Dakota Student

A creative solution to America’s gun violence

Bilal Suleiman, Opinion Columnist

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The gun control debate was complicated enough. Then the Las Vegas shooting happened, followed by too many school shootings, and now the citizens of the United States are demanding action. Some call for arming teachers or hiring more police officers and security guards, as if that would stop a psychopath. Others call for stricter regulations on guns, as if that would stop someone who is determined to get their hands on a gun. Many have realized these proposed solutions are the equivalent of putting a Band-Aid on an open wound and instead started calling America’s gun violence epidemic a “mental health issue.”

While I do agree with the sentiment that it is a mental health issue, that still leaves us at square one with no solutions. Now we know the problem, but the issue of mental health is such a unique problem that it’s laughable to expect the politicians to get this one right when they can barely keep the government running. That’s why I’m proposing a creative solution that would not only help to improve our overall mental health, it’d make us all nicer to each other as well.

Everyone should be required to work at a restaurant at least once. Working at a restaurant can teach real life lessons in a way that sticks, unlike school which often goes in one ear and out the other. It could be a part of school curriculum to work at a restaurant for a summer in order to graduate. It could be like mandatory military service, only at McDonald’s instead. Before you ready your counter arguments on why this is a nonsensical idea, hear me out.

Working at a restaurant is a brutal teacher of life. Hunger brings out the worst in people, and there’s nothing quite like dealing with a hungry, angry person. All rational sense goes out the door and they proceed to verbally assault the employee as if they are personally responsible for messing up their food. It’s not fun standing there, being forced to take it while you apologize profusely for something you didn’t do. Once you’ve been in this situation, however, you learn to have some patience and empathy. Being able to control your emotions is a necessary life skill and nothing teaches you to bite your tongue better than working in food service. It makes you a nicer person to others in general because you realize that the extra effort it takes to be rude just isn’t worth the energy.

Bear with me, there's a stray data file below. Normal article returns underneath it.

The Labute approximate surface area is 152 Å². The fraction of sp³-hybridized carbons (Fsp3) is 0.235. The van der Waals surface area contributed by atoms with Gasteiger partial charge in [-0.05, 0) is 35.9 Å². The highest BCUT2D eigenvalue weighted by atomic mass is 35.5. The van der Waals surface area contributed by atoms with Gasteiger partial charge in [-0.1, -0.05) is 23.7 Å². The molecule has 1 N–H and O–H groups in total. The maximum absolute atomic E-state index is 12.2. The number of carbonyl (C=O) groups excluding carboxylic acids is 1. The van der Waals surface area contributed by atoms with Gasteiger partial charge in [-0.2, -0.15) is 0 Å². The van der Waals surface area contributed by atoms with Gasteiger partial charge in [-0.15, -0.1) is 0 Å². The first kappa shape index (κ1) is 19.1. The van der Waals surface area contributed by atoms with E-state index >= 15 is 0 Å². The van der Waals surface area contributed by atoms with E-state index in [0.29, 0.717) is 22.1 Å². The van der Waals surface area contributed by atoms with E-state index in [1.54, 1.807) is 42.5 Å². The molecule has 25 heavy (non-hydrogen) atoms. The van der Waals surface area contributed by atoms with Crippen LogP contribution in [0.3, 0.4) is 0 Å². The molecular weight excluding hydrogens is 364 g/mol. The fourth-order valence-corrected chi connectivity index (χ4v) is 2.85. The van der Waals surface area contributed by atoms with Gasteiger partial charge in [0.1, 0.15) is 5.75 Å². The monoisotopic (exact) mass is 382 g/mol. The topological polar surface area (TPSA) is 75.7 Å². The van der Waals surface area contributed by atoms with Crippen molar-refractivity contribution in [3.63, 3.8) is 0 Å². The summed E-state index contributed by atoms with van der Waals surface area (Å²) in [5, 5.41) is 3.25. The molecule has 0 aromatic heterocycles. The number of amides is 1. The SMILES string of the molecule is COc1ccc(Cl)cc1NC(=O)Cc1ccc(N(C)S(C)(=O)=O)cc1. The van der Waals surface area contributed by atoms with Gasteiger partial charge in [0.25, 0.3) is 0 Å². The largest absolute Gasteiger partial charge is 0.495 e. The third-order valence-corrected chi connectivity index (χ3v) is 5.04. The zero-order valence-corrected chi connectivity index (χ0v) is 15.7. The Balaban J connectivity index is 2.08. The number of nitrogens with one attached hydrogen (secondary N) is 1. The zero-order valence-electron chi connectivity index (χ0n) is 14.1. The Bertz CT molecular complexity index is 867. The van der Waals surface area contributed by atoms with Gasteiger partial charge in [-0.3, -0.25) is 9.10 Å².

Working at a restaurant makes you a more humble person because you spend all day catering to people’s demands. Being bossed around doesn’t feel good, but being bossed around for low pay feels even worse. It’s everyone’s goal to be the boss and order others around, not the opposite. A summer of long hours and low pay would help tame the inflated egos and sense of entitlement among some of us. It’s this entitlement that causes people’s rudeness to come out when one little thing doesn’t go exactly their way. Can you imagine if someone with an ego like Donald Trump was put in a position like that? It would instantly humble and exemplify how insignificant you and your worries are in the grand scheme of life and the universe.

This would be tough to regulate and probably not very realistic. But so are the ideas being thrown around Capitol Hill, such as requiring students to wear clear backpacks to school. Instead of providing students and faculty the assurance of the safety of their environment, they added more fuel to the already fiery debate of gun control. The lessons in humility and empathy that results from working in food service would make more of an impact than anything that the lawmakers on Capitol Hill have come up with since these senseless tragedies.

Bilal Suleiman is a columnist for Dakota student. He can be reached at [email protected].

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A creative solution to America’s gun violence